Archive for May, 2013

12 May 2013: Happy Mothers’ Day Mom; Happy Birthday Dad

Posted in LGBT Issues and Stuff, Uncategorized on May 12, 2013 by scottsteaux63

My parents have both been gone for many years, but today I find myself thinking of both of them.  Because it is Mothers’ Day, of course, but by coincidence this year it also falls on 12 May, which was my Dad’s birthday and if he were here to celebrate it this would have been number eighty-five.  I miss them both very much; to this day there are those “gotcha” moments when I almost reach for the phone to call them.  I don’t suppose those moments will ever end completely. 

I was not the easiest kid to raise, I suppose:  I inherited from my mother a quick temper and a mouth to go with it, and from my father a dogged sense of who I was and what I wanted that made me nearly impossible to turn from a path once I had chosen it.  The only excuse I can make about these flaws in my character is that I came by them honestly.

Ultimately, however, their biggest headaches came from something outside the home:  from the first day I stepped foot on the schoolyard, I was the “class faggot” and was treated as such right up to and including my freshman year of high school.  Why it stopped then, and as abruptly as it had begun, I shall never know.  What I do know is that it would color everything I did for the better part of a decade.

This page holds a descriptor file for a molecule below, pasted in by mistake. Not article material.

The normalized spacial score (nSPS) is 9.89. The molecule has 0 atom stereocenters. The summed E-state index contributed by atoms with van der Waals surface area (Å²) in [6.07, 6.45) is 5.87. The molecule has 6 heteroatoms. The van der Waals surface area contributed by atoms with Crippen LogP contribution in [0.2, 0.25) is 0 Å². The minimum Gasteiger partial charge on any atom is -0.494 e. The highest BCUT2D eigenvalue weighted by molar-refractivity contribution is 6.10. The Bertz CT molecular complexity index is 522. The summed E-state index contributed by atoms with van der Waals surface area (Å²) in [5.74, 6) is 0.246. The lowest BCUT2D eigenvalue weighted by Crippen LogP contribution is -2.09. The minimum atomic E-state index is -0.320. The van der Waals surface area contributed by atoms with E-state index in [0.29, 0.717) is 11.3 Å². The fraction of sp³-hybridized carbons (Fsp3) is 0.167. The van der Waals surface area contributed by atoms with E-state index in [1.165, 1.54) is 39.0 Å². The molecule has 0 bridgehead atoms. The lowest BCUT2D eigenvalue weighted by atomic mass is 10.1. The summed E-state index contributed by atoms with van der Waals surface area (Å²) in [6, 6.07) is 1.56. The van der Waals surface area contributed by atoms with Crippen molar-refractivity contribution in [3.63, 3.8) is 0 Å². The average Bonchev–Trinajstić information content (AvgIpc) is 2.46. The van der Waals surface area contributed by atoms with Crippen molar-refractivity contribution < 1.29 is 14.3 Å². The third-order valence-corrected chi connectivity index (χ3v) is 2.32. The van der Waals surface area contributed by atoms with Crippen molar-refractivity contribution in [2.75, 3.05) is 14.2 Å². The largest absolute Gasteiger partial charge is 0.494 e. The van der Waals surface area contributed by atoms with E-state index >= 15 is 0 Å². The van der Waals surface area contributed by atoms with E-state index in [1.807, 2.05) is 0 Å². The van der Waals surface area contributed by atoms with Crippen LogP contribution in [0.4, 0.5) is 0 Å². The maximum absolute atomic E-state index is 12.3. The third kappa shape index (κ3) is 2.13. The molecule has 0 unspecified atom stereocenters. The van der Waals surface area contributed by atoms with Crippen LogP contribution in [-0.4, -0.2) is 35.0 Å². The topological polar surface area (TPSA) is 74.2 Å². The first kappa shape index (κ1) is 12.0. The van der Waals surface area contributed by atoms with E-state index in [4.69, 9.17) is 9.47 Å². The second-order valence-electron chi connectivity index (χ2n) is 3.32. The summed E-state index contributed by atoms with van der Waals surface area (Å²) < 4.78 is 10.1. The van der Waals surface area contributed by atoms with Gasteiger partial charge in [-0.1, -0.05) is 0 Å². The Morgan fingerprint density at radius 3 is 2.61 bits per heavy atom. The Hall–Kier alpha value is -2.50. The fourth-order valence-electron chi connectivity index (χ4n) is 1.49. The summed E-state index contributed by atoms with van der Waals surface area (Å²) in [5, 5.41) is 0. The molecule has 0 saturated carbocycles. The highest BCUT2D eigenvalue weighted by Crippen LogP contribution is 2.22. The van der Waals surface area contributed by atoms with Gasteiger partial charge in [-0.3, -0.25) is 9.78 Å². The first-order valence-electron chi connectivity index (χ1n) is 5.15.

Unable to fight on the schoolyard, I came home and took my anger out on my younger brother.  And when, in middle school, the bullying and abuse became unbearable, I simply stopped going to school.  The thought made me physically ill, and it took more than a year of therapy to bring back the strength I had lost.

So it might seem odd that I chose to major in Drama at University.  I had ambitions to become an actor from the age of five, and had been studying both piano and voice privately for some years.  It was in Drama in high school that my talents finally gained me a measure of respect from my peers, even from some of the jocks, who may have thought what I did was “faggy” but who could not help but respect the talent and dedication it took.

Of course Mom, being a Mom, thought everything I did was wonderful; once when I spent a year touring with a kids’ musical at schools around the Metro New York area, she followed me everywhere and I think never missed a performance.

Dad took some more convincing.  Oh, he knew I was talented; he also knew that I was proposing to enter an industry that is cutthroat to the point of nastiness and in which the competition is so fierce it can eat you alive.  I think he was waiting more to see if I had the balls to follow it through:  I had already showed that I had the talent, though up to my junior year at University nothing I did really stretched my abilities.

Then along came a play, written by a member of the playwrighting class, a long one-act, one-set character study about four inmates of a nursing home, trapped not only in the institution but in their own aging bodies (my character was eighty and the makeup alone took three hours to get into) and failing minds.  I shall never forget the opening night of that play.  My parents were as usual in the audience, and the lights came up on a stage that was empty except for a cafeteria dining table and four chairs.  My character entered first, barely moving, using a walker; I had been specifically instructed by the director to make the walk to my seat the longest walk I could make it.